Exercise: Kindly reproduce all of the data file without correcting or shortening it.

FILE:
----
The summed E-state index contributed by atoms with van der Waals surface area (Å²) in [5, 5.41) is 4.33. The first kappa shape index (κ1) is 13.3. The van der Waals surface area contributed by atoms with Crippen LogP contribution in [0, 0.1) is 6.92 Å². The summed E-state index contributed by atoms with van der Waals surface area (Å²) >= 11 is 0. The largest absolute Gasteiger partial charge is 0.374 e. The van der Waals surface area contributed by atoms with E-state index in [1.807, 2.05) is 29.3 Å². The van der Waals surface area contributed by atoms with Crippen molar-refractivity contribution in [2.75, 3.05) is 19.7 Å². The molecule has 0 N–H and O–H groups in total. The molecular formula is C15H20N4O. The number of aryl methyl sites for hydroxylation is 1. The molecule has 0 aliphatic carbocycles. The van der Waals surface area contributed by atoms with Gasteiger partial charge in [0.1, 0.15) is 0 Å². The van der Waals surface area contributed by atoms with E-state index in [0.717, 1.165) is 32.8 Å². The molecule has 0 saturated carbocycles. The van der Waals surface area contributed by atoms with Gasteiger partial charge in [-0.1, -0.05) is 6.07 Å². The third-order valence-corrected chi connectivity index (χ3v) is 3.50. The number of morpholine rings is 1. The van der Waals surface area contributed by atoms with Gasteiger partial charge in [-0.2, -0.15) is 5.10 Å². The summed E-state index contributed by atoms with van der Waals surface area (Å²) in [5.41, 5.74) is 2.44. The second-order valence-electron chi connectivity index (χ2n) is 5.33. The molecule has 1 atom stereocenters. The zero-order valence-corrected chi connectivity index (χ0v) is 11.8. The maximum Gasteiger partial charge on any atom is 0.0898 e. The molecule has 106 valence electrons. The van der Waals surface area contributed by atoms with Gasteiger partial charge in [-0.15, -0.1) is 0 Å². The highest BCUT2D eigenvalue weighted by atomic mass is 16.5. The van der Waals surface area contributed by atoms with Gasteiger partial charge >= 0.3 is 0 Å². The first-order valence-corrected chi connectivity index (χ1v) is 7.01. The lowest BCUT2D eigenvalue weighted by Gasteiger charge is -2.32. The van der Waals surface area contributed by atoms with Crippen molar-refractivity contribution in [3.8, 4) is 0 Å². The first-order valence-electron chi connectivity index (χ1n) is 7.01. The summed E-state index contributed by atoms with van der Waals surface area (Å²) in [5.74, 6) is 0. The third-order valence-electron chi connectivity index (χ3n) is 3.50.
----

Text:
The summed E-state index contributed by atoms with van der Waals surface area (Å²) in [5, 5.41) is 4.33. The first kappa shape index (κ1) is 13.3. The van der Waals surface area contributed by atoms with Crippen LogP contribution in [0, 0.1) is 6.92 Å². The summed E-state index contributed by atoms with van der Waals surface area (Å²) >= 11 is 0. The largest absolute Gasteiger partial charge is 0.374 e. The van der Waals surface area contributed by atoms with E-state index in [1.807, 2.05) is 29.3 Å². The van der Waals surface area contributed by atoms with Crippen molar-refractivity contribution in [2.75, 3.05) is 19.7 Å². The molecule has 0 N–H and O–H groups in total. The molecular formula is C15H20N4O. The number of aryl methyl sites for hydroxylation is 1. The molecule has 0 aliphatic carbocycles. The van der Waals surface area contributed by atoms with Gasteiger partial charge in [0.1, 0.15) is 0 Å². The van der Waals surface area contributed by atoms with E-state index in [0.717, 1.165) is 32.8 Å². The molecule has 0 saturated carbocycles. The van der Waals surface area contributed by atoms with Gasteiger partial charge in [-0.1, -0.05) is 6.07 Å². The third-order valence-corrected chi connectivity index (χ3v) is 3.50. The number of morpholine rings is 1. The van der Waals surface area contributed by atoms with Gasteiger partial charge in [-0.2, -0.15) is 5.10 Å². The summed E-state index contributed by atoms with van der Waals surface area (Å²) in [5.41, 5.74) is 2.44. The second-order valence-electron chi connectivity index (χ2n) is 5.33. The molecule has 1 atom stereocenters. The zero-order valence-corrected chi connectivity index (χ0v) is 11.8. The maximum Gasteiger partial charge on any atom is 0.0898 e. The molecule has 106 valence electrons. The van der Waals surface area contributed by atoms with Gasteiger partial charge in [-0.15, -0.1) is 0 Å². The highest BCUT2D eigenvalue weighted by atomic mass is 16.5. The van der Waals surface area contributed by atoms with Gasteiger partial charge >= 0.3 is 0 Å². The first-order valence-corrected chi connectivity index (χ1v) is 7.01. The lowest BCUT2D eigenvalue weighted by Gasteiger charge is -2.32. The van der Waals surface area contributed by atoms with Crippen molar-refractivity contribution in [3.8, 4) is 0 Å². The first-order valence-electron chi connectivity index (χ1n) is 7.01. The summed E-state index contributed by atoms with van der Waals surface area (Å²) in [5.74, 6) is 0. The third-order valence-electron chi connectivity index (χ3n) is 3.50.